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In Autumn, the church calendar helps to increase the flame of our faith

22.4.2010: Sant’Apollinare Nuovo, Ravenna

Nick Thompson CC

Brother Silas Henderson, SDS - published on 09/24/16

Beginning with today's gospel on Lazarus, serious reminders that prosperity cannot cover the cost of discipleship

The end of September and beginning of October are marked by a series of memorials and commemorations that vividly illustrates the diversity of the universal Church. From the Bohemian ruler Wenceslaus and the Filipino husband and father Lawrence Ruiz and his martyred companions from Japan (both on September 28) to the great biblical scholar and Father of the Church Jerome (September 30), the cloistered missionary-at-heart Thérèse of Liseux (October 1) and Carthusian founder Bruno (October 6), to the Indiana foundress Theodora Guerin (October 3) and the Louisana pastor and missionary Francis Seelos (October 5) to the beloved Francis of Assisi (October 4), these days remind us that holiness isn’t limited to one way of life, gender, or historical period.

In this Sunday’s Second Reading, we hear Saint Paul remind his young co-worker Timothy that his position within the Church demands total dedication to God and a faithful witness to Christ.

Although few of us have the pastoral responsibility that Timothy did (cf. 1 Timothy 1:3), each of us does have a part to play in the mission of the Church. We are called to persevere in living out our individual, unique vocation of service to God and the Church. Paul, Timothy, and the saints mentioned above understood that this dedication will cost us something. We probably won’t be martyred like Wenceslaus and Lawrence Ruiz, or be called to a cloistered life like Thérèse, but we will have to go out outside of ourselves and live lives of service and sacrifice.  

This Sunday’s Gospel—the Parable of Lazarus and the Rich Man—offers us an insight into what this sacrifice and service mean. Pope Benedict XVI reflected on this in his encyclical Spes Salvi (“Saved in Hope): “Jesus admonishes us through the image of a soul destroyed by arrogance and opulence, who has created an impassable chasm between himself and the poor man; the chasm of being trapped within material pleasures, the chasm of forgetting the other, of incapacity to love, which then becomes a burning and unquenchable thirst” (44).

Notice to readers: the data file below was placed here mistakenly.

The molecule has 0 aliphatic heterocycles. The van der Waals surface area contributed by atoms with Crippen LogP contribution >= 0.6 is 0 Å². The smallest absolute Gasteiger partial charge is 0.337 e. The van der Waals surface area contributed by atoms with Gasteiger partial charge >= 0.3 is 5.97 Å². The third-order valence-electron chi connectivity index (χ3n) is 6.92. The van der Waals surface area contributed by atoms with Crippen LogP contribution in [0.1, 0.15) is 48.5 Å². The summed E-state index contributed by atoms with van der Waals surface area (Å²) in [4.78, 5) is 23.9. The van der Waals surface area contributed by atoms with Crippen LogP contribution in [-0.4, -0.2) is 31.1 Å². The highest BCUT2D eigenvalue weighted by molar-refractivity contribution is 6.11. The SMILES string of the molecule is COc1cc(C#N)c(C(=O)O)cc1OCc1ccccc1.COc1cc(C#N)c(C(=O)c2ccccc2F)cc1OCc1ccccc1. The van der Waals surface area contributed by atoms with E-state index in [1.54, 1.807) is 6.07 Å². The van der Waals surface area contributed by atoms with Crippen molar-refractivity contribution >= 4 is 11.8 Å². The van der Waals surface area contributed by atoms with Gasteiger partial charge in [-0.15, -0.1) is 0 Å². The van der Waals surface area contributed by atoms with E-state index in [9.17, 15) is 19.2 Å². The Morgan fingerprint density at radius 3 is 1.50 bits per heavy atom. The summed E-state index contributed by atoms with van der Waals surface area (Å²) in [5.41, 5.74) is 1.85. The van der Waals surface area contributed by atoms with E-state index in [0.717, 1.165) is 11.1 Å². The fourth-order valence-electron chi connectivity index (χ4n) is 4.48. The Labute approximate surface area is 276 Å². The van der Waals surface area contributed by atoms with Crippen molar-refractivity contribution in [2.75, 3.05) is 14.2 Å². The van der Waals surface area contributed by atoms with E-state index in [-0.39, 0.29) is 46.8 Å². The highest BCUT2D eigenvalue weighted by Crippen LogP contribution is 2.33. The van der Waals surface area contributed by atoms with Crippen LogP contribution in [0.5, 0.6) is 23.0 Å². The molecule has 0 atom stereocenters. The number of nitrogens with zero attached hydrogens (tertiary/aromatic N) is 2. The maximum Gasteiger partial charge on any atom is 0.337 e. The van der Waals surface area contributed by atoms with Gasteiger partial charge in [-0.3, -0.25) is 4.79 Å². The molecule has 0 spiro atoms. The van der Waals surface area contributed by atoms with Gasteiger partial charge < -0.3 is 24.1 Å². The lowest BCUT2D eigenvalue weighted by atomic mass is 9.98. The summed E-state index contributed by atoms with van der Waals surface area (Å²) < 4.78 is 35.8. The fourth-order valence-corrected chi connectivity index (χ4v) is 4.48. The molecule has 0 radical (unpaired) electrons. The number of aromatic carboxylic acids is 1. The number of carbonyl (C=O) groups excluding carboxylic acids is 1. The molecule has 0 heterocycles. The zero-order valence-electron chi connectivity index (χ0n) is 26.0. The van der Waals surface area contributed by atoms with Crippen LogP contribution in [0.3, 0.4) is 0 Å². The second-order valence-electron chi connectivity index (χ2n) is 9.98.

Living our call to be disciples and to manifest the presence of Christ in the world doesn’t allow for selfish ambition, apathy, complacency, or indifference to the plight of others (cf. Amos 6:1a, 4-7). This isn’t about political agendas, government budgets, or some radical or liberal ideology. In the end, this call is grounded in the Gospel which forms the starting point and is the focus of our faith.

What place do your monetary and material resources have in your life? How do you use these for the good of those who have less than you?

Who are the “Lazaruses” in your family, parish, and community?

Who are the holy women and men who inspire you to live your faith in a more dynamic way? How can you better follow their example?

Words of Wisdom: “If you show much eagerness in welcoming some famous and distinguished person you do nothing remarkable; often the high rank of a guest compels even reluctant hosts to show every sign of courtesy. But we do something truly great and admirable when we give a most courteous welcome to all, even the outcasts of society of people of humble condition. Christ himself praised those who acted in this way, declaring: Whatever you did for one of these very poor people you did for me.”—Saint John Chrysostom

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